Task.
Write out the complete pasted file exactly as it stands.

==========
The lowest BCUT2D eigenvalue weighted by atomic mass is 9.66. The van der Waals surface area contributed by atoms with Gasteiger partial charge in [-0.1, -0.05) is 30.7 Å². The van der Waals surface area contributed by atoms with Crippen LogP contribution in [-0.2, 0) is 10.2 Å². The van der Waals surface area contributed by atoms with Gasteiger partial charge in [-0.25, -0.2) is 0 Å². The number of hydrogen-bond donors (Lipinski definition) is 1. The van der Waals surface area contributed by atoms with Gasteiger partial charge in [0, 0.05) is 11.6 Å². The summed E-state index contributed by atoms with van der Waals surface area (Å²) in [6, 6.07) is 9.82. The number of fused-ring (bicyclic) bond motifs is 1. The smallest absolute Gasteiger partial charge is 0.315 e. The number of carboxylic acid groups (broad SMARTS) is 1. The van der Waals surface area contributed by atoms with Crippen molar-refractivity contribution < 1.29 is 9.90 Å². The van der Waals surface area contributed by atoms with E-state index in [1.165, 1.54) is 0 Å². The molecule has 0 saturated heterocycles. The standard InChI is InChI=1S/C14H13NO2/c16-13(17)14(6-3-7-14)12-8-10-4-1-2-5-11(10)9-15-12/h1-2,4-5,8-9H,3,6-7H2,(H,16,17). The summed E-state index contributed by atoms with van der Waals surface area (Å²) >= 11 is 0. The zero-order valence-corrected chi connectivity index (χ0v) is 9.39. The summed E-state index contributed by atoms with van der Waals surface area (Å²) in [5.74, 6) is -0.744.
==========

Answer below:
The lowest BCUT2D eigenvalue weighted by atomic mass is 9.66. The van der Waals surface area contributed by atoms with Gasteiger partial charge in [-0.1, -0.05) is 30.7 Å². The van der Waals surface area contributed by atoms with Crippen LogP contribution in [-0.2, 0) is 10.2 Å². The van der Waals surface area contributed by atoms with Gasteiger partial charge in [-0.25, -0.2) is 0 Å². The number of hydrogen-bond donors (Lipinski definition) is 1. The van der Waals surface area contributed by atoms with Gasteiger partial charge in [0, 0.05) is 11.6 Å². The summed E-state index contributed by atoms with van der Waals surface area (Å²) in [6, 6.07) is 9.82. The number of fused-ring (bicyclic) bond motifs is 1. The smallest absolute Gasteiger partial charge is 0.315 e. The number of carboxylic acid groups (broad SMARTS) is 1. The van der Waals surface area contributed by atoms with Crippen molar-refractivity contribution < 1.29 is 9.90 Å². The van der Waals surface area contributed by atoms with E-state index in [1.165, 1.54) is 0 Å². The molecule has 0 saturated heterocycles. The standard InChI is InChI=1S/C14H13NO2/c16-13(17)14(6-3-7-14)12-8-10-4-1-2-5-11(10)9-15-12/h1-2,4-5,8-9H,3,6-7H2,(H,16,17). The summed E-state index contributed by atoms with van der Waals surface area (Å²) >= 11 is 0. The zero-order valence-corrected chi connectivity index (χ0v) is 9.39. The summed E-state index contributed by atoms with van der Waals surface area (Å²) in [5.74, 6) is -0.744.